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An Interstellar Career


UI Hall of Fame recipient John Norbury receives top NASA honor for space radiation research


Phil Deutchman will never forget the first time he talked to John Norbury.

It was the early 1980s, and Deutchman was put in charge of the University of Idaho’s Department of Physics for a week while the department chair went out of town. The physics professor used his time at the top to call that year’s successful graduate student applicants. Norbury, a doctoral applicant from Melbourne, Australia, was his first call.

“Very excitedly, I called John up, and he was in Australia,” Deutchman said. “The phone rang and I started talking to him and said I wanted to offer him a formal invitation to come to the University of Idaho. And he said, ‘That’s great — but it’s 4 o’clock in the morning here.’”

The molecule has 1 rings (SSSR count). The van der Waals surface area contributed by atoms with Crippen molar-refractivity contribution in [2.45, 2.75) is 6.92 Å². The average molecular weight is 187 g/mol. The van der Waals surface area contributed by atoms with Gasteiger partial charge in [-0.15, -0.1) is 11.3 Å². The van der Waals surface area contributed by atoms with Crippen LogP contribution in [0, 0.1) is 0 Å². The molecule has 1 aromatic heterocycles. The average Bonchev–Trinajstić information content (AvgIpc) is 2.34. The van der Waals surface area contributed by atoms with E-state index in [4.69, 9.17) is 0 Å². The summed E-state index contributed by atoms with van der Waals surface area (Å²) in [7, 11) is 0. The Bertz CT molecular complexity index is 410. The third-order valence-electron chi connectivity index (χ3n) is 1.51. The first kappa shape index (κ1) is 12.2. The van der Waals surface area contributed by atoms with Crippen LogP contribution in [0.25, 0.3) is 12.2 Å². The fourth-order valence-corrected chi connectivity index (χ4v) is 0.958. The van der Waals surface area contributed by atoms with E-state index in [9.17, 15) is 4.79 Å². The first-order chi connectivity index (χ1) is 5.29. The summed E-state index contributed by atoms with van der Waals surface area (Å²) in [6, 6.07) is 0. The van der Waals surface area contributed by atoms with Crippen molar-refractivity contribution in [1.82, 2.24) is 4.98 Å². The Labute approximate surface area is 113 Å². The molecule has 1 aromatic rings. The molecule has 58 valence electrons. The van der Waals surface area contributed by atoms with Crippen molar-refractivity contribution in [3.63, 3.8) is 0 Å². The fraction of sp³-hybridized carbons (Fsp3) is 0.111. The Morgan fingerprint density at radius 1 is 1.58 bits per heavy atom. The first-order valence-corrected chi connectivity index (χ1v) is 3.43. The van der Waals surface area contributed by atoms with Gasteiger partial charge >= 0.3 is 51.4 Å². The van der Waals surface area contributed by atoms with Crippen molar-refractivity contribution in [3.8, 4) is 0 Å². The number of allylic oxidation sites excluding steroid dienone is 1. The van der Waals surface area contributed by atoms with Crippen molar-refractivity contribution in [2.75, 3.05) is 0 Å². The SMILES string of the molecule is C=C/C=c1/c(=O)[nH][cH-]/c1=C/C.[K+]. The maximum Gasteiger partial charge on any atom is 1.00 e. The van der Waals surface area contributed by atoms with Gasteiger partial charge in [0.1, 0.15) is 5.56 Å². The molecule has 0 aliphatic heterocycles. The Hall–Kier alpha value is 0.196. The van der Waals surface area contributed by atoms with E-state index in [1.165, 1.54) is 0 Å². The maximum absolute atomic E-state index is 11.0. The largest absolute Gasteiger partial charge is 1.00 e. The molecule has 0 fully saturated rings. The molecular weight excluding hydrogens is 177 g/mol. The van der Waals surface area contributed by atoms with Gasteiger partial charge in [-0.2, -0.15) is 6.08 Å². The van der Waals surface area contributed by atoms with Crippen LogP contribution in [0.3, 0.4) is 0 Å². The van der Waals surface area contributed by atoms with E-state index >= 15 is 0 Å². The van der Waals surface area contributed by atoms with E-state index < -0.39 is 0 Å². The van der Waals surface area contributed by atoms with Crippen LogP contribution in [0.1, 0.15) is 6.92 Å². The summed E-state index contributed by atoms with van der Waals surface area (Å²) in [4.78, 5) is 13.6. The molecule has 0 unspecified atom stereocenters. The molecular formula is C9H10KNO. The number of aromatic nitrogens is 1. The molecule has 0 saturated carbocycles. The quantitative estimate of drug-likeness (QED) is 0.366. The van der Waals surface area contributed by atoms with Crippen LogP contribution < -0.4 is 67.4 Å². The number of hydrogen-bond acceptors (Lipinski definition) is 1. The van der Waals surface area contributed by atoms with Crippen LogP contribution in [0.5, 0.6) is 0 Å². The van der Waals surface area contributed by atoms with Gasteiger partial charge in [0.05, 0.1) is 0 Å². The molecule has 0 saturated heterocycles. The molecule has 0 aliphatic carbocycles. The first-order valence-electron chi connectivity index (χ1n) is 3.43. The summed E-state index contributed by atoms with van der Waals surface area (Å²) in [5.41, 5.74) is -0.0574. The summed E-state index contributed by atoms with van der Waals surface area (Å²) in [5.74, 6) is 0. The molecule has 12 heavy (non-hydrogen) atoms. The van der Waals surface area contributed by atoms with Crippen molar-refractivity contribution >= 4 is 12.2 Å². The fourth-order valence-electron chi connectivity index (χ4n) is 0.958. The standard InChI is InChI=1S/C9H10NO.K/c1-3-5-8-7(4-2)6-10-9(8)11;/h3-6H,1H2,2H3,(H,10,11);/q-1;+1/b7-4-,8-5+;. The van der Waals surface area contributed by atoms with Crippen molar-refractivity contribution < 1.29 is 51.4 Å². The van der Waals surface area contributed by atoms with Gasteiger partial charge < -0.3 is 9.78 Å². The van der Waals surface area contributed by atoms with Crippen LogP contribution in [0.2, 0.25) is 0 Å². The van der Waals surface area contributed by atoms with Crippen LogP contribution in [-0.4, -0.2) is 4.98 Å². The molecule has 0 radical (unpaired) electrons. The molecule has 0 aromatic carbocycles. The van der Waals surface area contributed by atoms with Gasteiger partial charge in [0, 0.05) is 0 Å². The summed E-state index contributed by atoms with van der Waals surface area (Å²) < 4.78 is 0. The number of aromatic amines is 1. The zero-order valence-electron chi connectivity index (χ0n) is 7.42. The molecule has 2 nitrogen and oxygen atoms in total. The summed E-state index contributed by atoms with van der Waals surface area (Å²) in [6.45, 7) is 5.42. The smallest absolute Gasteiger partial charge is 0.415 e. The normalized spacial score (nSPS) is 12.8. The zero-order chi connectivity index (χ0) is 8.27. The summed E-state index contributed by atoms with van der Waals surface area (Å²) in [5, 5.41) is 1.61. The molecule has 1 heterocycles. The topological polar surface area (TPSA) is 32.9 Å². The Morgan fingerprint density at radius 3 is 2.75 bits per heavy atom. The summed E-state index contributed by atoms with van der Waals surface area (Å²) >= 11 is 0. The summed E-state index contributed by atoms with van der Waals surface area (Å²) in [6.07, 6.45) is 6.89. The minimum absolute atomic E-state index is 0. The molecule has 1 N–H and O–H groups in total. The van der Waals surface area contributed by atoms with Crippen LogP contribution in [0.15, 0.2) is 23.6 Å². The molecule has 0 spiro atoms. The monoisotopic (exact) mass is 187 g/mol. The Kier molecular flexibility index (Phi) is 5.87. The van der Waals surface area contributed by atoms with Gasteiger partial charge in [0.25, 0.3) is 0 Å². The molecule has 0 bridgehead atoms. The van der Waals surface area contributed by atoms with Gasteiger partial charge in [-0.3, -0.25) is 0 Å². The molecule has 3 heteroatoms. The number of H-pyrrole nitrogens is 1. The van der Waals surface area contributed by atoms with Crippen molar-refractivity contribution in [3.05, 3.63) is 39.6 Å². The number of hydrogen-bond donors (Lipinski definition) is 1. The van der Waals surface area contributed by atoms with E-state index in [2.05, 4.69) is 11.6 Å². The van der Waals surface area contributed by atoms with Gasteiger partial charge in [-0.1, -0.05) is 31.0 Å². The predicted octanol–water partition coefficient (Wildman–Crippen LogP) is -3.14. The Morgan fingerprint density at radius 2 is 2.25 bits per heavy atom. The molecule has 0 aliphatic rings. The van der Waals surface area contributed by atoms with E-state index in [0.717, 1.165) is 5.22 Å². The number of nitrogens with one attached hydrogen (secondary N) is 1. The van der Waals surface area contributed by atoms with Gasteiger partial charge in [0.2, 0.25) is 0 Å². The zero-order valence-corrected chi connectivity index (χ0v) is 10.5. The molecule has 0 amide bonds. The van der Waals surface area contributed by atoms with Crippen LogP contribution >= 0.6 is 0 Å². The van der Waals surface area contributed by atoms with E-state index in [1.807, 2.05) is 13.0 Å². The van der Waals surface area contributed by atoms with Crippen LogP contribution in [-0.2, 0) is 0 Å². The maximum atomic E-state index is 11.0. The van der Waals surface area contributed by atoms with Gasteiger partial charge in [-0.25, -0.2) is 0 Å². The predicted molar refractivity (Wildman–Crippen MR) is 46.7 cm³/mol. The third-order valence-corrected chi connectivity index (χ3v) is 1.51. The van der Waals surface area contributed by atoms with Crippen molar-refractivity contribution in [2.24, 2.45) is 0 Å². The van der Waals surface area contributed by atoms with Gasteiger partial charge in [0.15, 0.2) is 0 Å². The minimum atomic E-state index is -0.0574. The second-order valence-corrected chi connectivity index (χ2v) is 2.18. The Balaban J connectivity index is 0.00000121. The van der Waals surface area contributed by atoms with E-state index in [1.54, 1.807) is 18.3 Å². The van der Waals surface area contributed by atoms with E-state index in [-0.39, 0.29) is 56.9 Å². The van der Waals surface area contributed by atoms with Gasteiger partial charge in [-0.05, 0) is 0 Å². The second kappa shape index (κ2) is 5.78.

The phone call set the stage for more than 30 years of friendship between the two physics colleagues, and was a launching point for a stunning research career in space radiation for Norbury.

John Norbury - An Interstellar Career
NASA physicist John Norbury ‘83

Norbury is the lead research physicist and leader of the Space Radiation Group at NASA Langley Research Center in Virginia. His work centers around calculating the radiation astronauts and spacecraft are likely to experience in space, creating a database of nuclear reaction models, and leading a space radiation summer school for graduate students. Understanding and being able to protect astronauts from radiation is a critical component of NASA’s goal to send a human mission to Mars.